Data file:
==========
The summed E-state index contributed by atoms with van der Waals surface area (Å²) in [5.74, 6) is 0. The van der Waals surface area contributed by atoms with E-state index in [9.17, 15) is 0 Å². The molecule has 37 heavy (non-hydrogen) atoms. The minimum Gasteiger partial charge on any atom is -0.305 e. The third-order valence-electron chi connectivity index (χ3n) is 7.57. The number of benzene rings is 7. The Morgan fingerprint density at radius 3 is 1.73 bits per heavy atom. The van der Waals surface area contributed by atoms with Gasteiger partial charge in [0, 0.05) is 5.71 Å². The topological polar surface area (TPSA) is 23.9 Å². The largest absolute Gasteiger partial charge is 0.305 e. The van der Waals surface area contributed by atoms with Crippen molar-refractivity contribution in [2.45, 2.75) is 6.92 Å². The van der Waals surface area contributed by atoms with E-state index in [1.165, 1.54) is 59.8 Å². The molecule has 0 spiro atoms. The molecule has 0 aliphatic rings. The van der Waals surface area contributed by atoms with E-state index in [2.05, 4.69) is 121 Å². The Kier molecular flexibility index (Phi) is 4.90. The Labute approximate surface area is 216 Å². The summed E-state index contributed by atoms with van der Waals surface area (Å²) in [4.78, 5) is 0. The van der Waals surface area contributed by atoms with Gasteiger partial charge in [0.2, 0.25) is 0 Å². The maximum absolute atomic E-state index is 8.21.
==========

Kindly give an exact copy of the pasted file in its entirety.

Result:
The summed E-state index contributed by atoms with van der Waals surface area (Å²) in [5.74, 6) is 0. The van der Waals surface area contributed by atoms with E-state index in [9.17, 15) is 0 Å². The molecule has 37 heavy (non-hydrogen) atoms. The minimum Gasteiger partial charge on any atom is -0.305 e. The third-order valence-electron chi connectivity index (χ3n) is 7.57. The number of benzene rings is 7. The Morgan fingerprint density at radius 3 is 1.73 bits per heavy atom. The van der Waals surface area contributed by atoms with Gasteiger partial charge in [0, 0.05) is 5.71 Å². The topological polar surface area (TPSA) is 23.9 Å². The largest absolute Gasteiger partial charge is 0.305 e. The van der Waals surface area contributed by atoms with Crippen molar-refractivity contribution in [2.45, 2.75) is 6.92 Å². The van der Waals surface area contributed by atoms with E-state index in [1.165, 1.54) is 59.8 Å². The molecule has 0 spiro atoms. The molecule has 0 aliphatic rings. The van der Waals surface area contributed by atoms with E-state index in [2.05, 4.69) is 121 Å². The Kier molecular flexibility index (Phi) is 4.90. The Labute approximate surface area is 216 Å². The summed E-state index contributed by atoms with van der Waals surface area (Å²) in [4.78, 5) is 0. The van der Waals surface area contributed by atoms with Gasteiger partial charge in [0.2, 0.25) is 0 Å². The maximum absolute atomic E-state index is 8.21.